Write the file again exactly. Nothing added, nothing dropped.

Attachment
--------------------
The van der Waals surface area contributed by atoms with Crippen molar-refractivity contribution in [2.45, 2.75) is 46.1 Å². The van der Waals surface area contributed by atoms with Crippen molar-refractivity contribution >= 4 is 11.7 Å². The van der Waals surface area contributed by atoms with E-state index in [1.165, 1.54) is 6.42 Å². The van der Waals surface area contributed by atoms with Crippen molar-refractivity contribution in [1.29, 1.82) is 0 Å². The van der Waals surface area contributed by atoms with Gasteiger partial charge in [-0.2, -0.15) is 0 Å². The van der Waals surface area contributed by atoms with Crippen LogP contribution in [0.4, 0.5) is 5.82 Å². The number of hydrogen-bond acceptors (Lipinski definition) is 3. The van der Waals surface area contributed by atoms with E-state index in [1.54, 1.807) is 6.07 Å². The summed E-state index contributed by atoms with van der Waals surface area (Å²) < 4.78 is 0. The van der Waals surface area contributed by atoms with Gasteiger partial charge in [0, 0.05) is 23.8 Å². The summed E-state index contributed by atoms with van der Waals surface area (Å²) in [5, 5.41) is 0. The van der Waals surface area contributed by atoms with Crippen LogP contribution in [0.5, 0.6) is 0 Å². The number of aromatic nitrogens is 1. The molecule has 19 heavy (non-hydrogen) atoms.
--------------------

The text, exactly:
The van der Waals surface area contributed by atoms with Crippen molar-refractivity contribution in [2.45, 2.75) is 46.1 Å². The van der Waals surface area contributed by atoms with Crippen molar-refractivity contribution >= 4 is 11.7 Å². The van der Waals surface area contributed by atoms with E-state index in [1.165, 1.54) is 6.42 Å². The van der Waals surface area contributed by atoms with Crippen molar-refractivity contribution in [1.29, 1.82) is 0 Å². The van der Waals surface area contributed by atoms with Gasteiger partial charge in [-0.2, -0.15) is 0 Å². The van der Waals surface area contributed by atoms with Crippen LogP contribution in [0.4, 0.5) is 5.82 Å². The number of hydrogen-bond acceptors (Lipinski definition) is 3. The van der Waals surface area contributed by atoms with E-state index in [1.54, 1.807) is 6.07 Å². The summed E-state index contributed by atoms with van der Waals surface area (Å²) < 4.78 is 0. The van der Waals surface area contributed by atoms with Gasteiger partial charge in [0, 0.05) is 23.8 Å². The summed E-state index contributed by atoms with van der Waals surface area (Å²) in [5, 5.41) is 0. The van der Waals surface area contributed by atoms with Crippen LogP contribution in [0.5, 0.6) is 0 Å². The number of aromatic nitrogens is 1. The molecule has 19 heavy (non-hydrogen) atoms.